Daimler: Signed letters of intent with Iran Khodro Diesel and Mammut Group in 2016 to cooperate on a joint venture for local production of Mercedes-Benz trucks and powertrain components.

Deutsche Bahn: Announced in August 2018 that it is ending projects in Iran. Subsidiary DB Engineering and Consulting had a consulting contract which began a year and a half prior and signed a second MOU in May 2017.

Deutsche Telekom: Announced in August 2018 that it had ended its projects in Iran in mid-May. Telekom’s subsidiary Detecon had provided consulting services to businesses in the telecommunications industry. 

Duerr: Said it had halted activities in Iran.

DZ Bank: Said in May 2018 that it would suspend financial transactions with Iran.

Hapag-Lloyd: Stopped one of its two feeder services to Iran.

Helaba: Stopped processing Iran-related transactions at the end of July 2018.

Siemens: Has signed a number of contracts with Iran since 2016, notably in the energy and transportation sectors, as well as the petrochemical sector.

SMS Group: Signed a $400-million deal in 2017 to expand the capacity of an Iranian steel plant, but is now winding down its business in Iran.

Volkswagen: Announced plans to begin sales in August 2017 through local partner Mammut Khodro, marking a return to the Iranian market after 17 years. Sweden’s Scania, which is owned by Volkswagen, sold 5,000-6,000 vehicles to Iran annually, starting in 2016. Scania cancelled all orders it could not deliver by mid-August 2018 to avoid sanctions.

Status Unclear:

ABO Wind: Started construction in 2017 of a solar PV project in Iran.

Bayer: Stated it is reviewing its Iran business. 

BFB Pharma Handel: Expressed concern that sanctions would prevent timely payment for goods exported to Iran, its primary business partner.

Butting: Talked with a subsidiary of the National Iranian Oil Company in 2016 “to expand cooperation in pipeline production.”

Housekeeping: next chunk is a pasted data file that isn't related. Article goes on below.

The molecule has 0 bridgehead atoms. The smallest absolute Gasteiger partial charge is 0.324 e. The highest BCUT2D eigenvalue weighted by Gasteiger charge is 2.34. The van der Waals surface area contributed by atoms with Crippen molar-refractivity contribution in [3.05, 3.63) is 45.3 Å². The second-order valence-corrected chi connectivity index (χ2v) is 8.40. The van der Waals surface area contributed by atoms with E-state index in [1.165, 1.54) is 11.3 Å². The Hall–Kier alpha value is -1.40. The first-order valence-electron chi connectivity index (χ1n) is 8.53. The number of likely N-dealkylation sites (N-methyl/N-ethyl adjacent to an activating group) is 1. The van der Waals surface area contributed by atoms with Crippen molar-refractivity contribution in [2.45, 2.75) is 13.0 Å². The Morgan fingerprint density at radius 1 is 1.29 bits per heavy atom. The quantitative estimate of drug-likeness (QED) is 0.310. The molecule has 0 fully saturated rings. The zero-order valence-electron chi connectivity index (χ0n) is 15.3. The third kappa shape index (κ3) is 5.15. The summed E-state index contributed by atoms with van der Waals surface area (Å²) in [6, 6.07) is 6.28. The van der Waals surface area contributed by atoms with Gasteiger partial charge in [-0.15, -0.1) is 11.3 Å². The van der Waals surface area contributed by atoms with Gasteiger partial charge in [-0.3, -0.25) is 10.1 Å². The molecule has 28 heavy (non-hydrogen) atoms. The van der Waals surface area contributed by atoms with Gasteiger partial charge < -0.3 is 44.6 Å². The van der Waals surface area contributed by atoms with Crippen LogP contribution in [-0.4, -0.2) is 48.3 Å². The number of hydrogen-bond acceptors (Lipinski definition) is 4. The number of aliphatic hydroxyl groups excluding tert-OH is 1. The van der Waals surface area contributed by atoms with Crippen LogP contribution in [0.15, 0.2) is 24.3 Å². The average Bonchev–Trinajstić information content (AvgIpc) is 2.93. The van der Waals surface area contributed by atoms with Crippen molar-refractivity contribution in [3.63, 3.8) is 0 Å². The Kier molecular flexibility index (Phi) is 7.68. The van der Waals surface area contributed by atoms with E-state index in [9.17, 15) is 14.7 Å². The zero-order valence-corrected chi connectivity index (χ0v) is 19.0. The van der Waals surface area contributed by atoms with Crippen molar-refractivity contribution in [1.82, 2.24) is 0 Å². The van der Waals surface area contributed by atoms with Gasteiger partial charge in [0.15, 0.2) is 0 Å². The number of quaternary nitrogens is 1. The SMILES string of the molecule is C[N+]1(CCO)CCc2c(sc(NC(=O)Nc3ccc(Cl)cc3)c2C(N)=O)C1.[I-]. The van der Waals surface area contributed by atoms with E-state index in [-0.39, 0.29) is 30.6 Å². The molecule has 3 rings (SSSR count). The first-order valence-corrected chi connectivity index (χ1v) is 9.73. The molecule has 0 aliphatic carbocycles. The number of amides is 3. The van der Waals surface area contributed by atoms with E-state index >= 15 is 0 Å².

Euler Hermes: Said in 2016 that it would resume activities in Iran due to Tehran’s successful repayment of its debts. Shortly after the U.S. withdrawal from the nuclear deal, Euler Hermes said it had guaranteed €200 million of exports to Iran since 2016 and its program remains in place.

German Savings Bank Association (DSGV): Signed an agreement in 2017 with the Iranian Ministry of Cooperatives, Labor and Social Welfare to advise on various aspects of micro-, small-, and medium-sized enterprises in Iran. 

Henkel: The consumer goods company first set up a subsidiary in Iran in 1970 and later purchased a stake in a major Iranian detergent manufacturer.

KFW IPEX-Bank: Agreed in 2016 to provide a €1.2-billion credit line to Iran to finance a railway from Tehran to Mashhad.

Linde Group: Signed a petrochemical cooperation deal – the first of its kind – with Kian Petrochemical in 2016.

Mansfelder Kupfer und Messing (MKM): Signed a MOU worth €1 billion with National Iranian Copper Industries Company in 2016 to invest in a number of mineral projects in Iran, including a downstream copper project.

Munich Re: Entered into an agreement in May 2018, just before the U.S. withdrawal from the nuclear deal, to reinsure the life insurance portfolio of Iran’s Mellat Insurance Company.

PSI Metals: Signed a comprehensive collaboration agreement with the Iranian Irisa Co. in 2016, intensifying PSI’s engagement in the Iranian metals industry. 

Schmid Group: Signed a MOU in 2016 on producing solar panels in Iran.

Uhde: Started developing two propane dehydrogenation plants in Iran in 2017.

ZF Friedrichshafen: Intensified its automotive business commitments in Iran as the company opened the ZF Parks SSK subsidiary to combine ZF’s overall business activities in the region. The company has also been a shareholder in an Iranian joint venture since the 1980s

Italy

Remaining:

Denikon: Signed a MOU in July 2018 to help build solar power plants in the city of Yazd in cooperation with China’s Sinosteel.

Saipem: Signed €3.5 billion in contracts in 2016 with the National Iranian Gas Company and Parsian Oil & Gas Development Company to revamp and upgrade the Pars Shiraz and Tabriz oil refineries.

Left:

Ansaldo Energia: Signed a MOU with subsidiaries of the National Iranian Oil Company to convert flare gas into electricity.

Banca Popolare di Sondrio: Established business links with Iran in 2016.

Danieli: Signed a €5.7-billion contract to supply heavy machinery and equipment to Iran. In May 2018, Reuters reported, “Italian steel manufacturer Danieli has halted work on finding financial coverage for orders it won in Iran worth €1.5 billion ($1.8 billion) following the U.S. withdrawal from the 2015 Iran nuclear deal.”

ENI: Has an agreement that allows it to take oil from Iran as payment for previous investments. ENI announced that it has recouped all payments Iran owed to it for prior investment in the country’s upstream sector. The company also said it has only an oil supply contract for the purchase of 2 million barrels per month outstanding, which will expire at the end of 2018, and it has no material exposure to Iran.